Three county attorneys say they're looking to drop drug charges and "take corrective action" in light of St. Paul police crime lab's troubles.
Updated: August 1, 2012 - 9:59 PM
Three county attorneys said Wednesday they are considering dismissing drug charges against some defendants in light of the testing problems at the St. Paul police crime lab that surfaced last month.
The three -- Dakota County Attorney James Backstrom, Ramsey County Attorney John Choi and Washington County Attorney Pete Orput -- also announced in a statement after an hours-long meeting that charges in other cases could be reduced. About 350 to 400 cases could be affected.
Those options were outlined on the same day that the state Bureau of Criminal Apprehension was asked to start immediately retesting drug samples in hundreds of pending drug cases handled by the lab.
"It is unfortunate that we are in the position of having to take corrective action due to the troubling issues that have come to light in the St. Paul Police Department crime lab," the statement said.
The three met to come up with a uniform response to revelations in court last month that called into question the practices and training of the employees at the St. Paul lab, which in the past decade has probably performed drug tests in 10,000 or more cases for the three jurisdictions.
Two public defenders are challenging the lab's results in eight drug cases in Dakota County District Court. Testimony by lab staff revealed a lack of oversight, training and documentation of evidence-handling and testing procedures. Basic scientific standards were not followed, defense experts testified. Testimony will resume in August and September, with a judge's decision expected later this year.
Choi said the BCA has agreed to give priority to the dozens of cases that already have trial dates.
The reduction or dismissal of charges will be done where there is not enough of a sample to retest, which might be the situation in possession cases. "That was an easy one," Choi said. "That's what justice would require. ... It's not our job to only get convictions."
The options to reduce or eliminate charges drew immediate praise from defense attorneys and public defenders.
"I think that is the right response," said Julie Jonas, the managing attorney with the Innocence Project of Minnesota, which is reviewing its own files to find cases touched by the St. Paul lab that might need to be reopened.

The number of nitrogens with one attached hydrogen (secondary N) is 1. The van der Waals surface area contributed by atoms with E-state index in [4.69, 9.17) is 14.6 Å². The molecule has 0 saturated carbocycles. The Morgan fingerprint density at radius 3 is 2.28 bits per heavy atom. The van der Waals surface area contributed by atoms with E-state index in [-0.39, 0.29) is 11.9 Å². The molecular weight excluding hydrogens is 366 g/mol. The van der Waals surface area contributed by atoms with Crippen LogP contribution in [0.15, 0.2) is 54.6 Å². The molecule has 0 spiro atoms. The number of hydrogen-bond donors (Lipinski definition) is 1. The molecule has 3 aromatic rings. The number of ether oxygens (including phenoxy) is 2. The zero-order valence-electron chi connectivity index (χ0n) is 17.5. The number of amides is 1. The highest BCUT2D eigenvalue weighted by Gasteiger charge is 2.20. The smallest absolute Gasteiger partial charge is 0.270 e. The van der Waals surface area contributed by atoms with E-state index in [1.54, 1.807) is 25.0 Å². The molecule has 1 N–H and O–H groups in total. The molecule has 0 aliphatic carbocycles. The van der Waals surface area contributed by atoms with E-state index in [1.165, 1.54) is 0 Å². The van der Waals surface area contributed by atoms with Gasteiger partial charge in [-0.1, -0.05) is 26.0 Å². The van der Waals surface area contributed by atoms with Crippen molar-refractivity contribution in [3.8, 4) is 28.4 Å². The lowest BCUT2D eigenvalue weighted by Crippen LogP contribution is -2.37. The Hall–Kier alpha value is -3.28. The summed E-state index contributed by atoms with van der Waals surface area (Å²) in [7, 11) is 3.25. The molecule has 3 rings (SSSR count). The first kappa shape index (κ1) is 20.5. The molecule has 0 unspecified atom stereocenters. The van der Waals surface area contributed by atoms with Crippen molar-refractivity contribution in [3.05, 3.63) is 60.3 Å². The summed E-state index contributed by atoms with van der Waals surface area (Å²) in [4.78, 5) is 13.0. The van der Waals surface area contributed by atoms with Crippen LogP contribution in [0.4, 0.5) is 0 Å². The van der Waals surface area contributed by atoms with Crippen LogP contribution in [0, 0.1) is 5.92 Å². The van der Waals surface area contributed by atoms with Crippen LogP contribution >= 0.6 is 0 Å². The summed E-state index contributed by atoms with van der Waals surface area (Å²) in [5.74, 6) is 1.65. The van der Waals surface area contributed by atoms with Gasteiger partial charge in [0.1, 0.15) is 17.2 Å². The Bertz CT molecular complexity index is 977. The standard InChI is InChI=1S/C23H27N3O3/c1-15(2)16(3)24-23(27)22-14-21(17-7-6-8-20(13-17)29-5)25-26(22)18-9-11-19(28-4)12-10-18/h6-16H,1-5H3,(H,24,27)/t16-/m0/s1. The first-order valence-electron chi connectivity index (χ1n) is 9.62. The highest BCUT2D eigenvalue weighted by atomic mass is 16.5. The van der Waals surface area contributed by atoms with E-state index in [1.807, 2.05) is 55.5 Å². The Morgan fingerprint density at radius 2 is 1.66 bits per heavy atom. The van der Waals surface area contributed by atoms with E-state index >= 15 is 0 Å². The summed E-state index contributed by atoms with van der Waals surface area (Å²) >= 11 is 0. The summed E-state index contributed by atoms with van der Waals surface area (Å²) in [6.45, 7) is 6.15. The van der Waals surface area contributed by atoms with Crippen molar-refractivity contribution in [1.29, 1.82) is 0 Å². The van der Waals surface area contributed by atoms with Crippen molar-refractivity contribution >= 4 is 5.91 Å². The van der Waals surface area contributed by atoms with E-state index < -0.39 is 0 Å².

Jonas joined State Public Defender John Stuart on Wednesday in asking for an independent review of the lab and its practices, which might have tainted thousands of cases and hundreds of thousands of pieces of evidence.
"I think there should be an independent audit," said Stuart, who has asked the chief public defenders in each of the state's 10 judicial districts to review the crime lab in their jurisdictions. "It was a surprise to learn that the majority of the crime labs in Minnesota are not accredited."
Stuart and others believe accreditation might have prevented most of the St. Paul lab's problems.
Howie Padilla, a spokesman for the St. Paul police, said the department is conducting an internal review of the lab and its practices. He said it is too early to determine whether an independent audit will be conducted.
He also said no decision has been made on whether to pursue accreditation for the lab, although Chief Thomas Smith and St. Paul Mayor Chris Coleman have pledged to fix the problems.
Choi said the scope of the problem will become clearer once the BCA finishes retesting the hundreds of cases. If the tests confirm the lab's findings, then the fallout could be minimal. If some samples show false positives or contamination, however, questions could be raised about the lab's overall competency. Then thousands or potentially tens of thousands of cases would need to be reviewed or reopened.
From 2007 to 2011, according to St. Paul police records, the lab handled more than 16,000 cases and processed more than 200,000 pieces of evidence.
"They had a similar situation in Houston and, six years later, they are still in court," Stuart said.
Heron Marquez • 952-746-3281
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